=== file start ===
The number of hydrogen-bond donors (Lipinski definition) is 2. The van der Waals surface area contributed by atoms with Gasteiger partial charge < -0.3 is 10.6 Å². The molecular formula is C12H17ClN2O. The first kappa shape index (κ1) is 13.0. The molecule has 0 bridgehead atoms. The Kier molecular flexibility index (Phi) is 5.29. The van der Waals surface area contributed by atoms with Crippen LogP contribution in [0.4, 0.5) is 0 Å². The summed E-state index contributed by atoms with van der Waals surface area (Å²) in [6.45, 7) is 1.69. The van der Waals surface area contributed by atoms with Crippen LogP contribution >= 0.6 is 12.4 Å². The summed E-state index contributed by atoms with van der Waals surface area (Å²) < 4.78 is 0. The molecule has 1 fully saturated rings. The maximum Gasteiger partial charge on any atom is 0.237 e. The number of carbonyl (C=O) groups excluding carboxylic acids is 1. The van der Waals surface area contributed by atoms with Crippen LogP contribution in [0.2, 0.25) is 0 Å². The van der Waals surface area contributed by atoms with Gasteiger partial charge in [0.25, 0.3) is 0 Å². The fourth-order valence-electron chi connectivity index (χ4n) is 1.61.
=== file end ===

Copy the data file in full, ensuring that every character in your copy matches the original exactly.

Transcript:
The number of hydrogen-bond donors (Lipinski definition) is 2. The van der Waals surface area contributed by atoms with Gasteiger partial charge < -0.3 is 10.6 Å². The molecular formula is C12H17ClN2O. The first kappa shape index (κ1) is 13.0. The molecule has 0 bridgehead atoms. The Kier molecular flexibility index (Phi) is 5.29. The van der Waals surface area contributed by atoms with Crippen LogP contribution in [0.4, 0.5) is 0 Å². The summed E-state index contributed by atoms with van der Waals surface area (Å²) in [6.45, 7) is 1.69. The van der Waals surface area contributed by atoms with Crippen LogP contribution >= 0.6 is 12.4 Å². The summed E-state index contributed by atoms with van der Waals surface area (Å²) < 4.78 is 0. The molecule has 1 fully saturated rings. The maximum Gasteiger partial charge on any atom is 0.237 e. The number of carbonyl (C=O) groups excluding carboxylic acids is 1. The van der Waals surface area contributed by atoms with Crippen LogP contribution in [0.2, 0.25) is 0 Å². The van der Waals surface area contributed by atoms with Gasteiger partial charge in [0.25, 0.3) is 0 Å². The fourth-order valence-electron chi connectivity index (χ4n) is 1.61.